The candidate’s unparalleled China-connected fundraising success relies largely on the least-affluent residents of New York’s Chinatown — most of whom can’t be tracked down.
By Peter Nicholas and Tom Hamburger
Los Angeles Times Staff Writers
October 19, 2007
NEW YORK — Something remarkable happened at 44 Henry St., a grimy Chinatown tenement with peeling walls. It also happened nearby at a dimly lighted apartment building with trash bins clustered by the front door.
And again not too far away, at 88 E. Broadway beneath the Manhattan bridge, where vendors chatter in Mandarin and Fujianese as they hawk rubber sandals and bargain-basement clothes.
All three locations, along with scores of others scattered throughout some of the poorest Chinese neighborhoods in Queens, Brooklyn and the Bronx, have been swept by an extraordinary impulse to shower money on one particular presidential candidate — Democratic front-runner Hillary Rodham Clinton.
Dishwashers, waiters and others whose jobs and dilapidated home addresses seem to make them unpromising targets for political fundraisers are pouring $1,000 and $2,000 contributions into Clinton’s campaign treasury. In April, a single fundraiser in an area long known for its gritty urban poverty yielded a whopping $380,000. When Sen. John F. Kerry (D-Mass.) ran for president in 2004, he received $24,000 from Chinatown.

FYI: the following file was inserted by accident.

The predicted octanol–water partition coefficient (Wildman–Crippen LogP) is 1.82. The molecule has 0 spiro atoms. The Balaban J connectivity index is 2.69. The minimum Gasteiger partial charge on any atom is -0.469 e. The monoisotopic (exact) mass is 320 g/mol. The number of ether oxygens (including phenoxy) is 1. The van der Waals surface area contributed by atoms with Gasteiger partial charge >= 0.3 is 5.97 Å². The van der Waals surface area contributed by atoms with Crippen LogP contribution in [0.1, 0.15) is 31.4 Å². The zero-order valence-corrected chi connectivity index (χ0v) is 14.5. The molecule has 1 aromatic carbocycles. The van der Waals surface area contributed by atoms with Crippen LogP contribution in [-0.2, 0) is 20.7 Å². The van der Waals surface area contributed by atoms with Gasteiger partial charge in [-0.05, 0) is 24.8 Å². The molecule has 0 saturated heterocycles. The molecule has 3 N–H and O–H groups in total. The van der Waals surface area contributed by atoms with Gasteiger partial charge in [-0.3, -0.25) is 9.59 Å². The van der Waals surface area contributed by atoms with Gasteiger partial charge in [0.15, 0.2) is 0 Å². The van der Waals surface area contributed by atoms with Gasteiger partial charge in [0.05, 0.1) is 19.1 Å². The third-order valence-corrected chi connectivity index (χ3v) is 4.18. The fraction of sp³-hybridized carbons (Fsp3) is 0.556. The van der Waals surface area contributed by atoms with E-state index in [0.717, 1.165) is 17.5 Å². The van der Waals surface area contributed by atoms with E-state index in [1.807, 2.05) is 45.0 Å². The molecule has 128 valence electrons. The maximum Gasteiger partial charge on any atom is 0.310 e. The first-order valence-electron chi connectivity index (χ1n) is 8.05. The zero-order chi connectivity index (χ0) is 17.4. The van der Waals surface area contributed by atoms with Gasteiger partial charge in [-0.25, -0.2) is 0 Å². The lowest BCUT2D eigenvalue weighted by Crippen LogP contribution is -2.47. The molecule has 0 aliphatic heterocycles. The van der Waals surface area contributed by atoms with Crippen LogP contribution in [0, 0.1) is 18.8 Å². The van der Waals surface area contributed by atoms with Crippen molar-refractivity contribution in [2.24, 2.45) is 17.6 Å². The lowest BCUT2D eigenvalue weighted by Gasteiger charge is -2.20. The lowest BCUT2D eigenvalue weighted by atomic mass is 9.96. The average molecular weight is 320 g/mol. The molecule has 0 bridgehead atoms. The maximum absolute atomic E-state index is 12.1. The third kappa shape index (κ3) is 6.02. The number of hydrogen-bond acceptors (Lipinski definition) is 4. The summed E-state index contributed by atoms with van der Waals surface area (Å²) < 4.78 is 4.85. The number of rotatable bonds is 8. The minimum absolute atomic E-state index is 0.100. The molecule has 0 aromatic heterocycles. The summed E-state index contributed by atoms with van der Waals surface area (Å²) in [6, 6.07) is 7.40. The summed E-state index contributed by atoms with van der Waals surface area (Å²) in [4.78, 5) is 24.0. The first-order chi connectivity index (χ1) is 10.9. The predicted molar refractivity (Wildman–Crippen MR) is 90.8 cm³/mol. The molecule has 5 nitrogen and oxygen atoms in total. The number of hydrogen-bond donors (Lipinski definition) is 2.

At this point in the presidential campaign cycle, Clinton has raised more money than any candidate in history.
Those Chinese dishwashers, waiters and street stall hawkers are a significant part of the reason.
As with other campaigns looking for dollars in unpromising places, the Clinton operation also has accepted what it later conceded were improper donations. At least one reported donor denies making a contribution. Another admitted to lacking the legal-resident status required for giving campaign money. Clinton aides said they were concerned about some of the Chinatown contributions.
The Times examined the cases of more than 150 donors who provided checks to Clinton after fundraising events geared to the Chinese community. One-third of those donors could not be found using property, telephone or business records. Most have not registered to vote, according to public records.
And several dozen were described in financial reports as holding jobs — including dishwasher, server or chef — that would normally make it difficult to donate amounts ranging from $500 to the legal maximum of $2,300 per election.
Of 74 residents of New York’s Chinatown, Flushing, the Bronx or Brooklyn that The Times called or visited, only 24 could be reached for comment.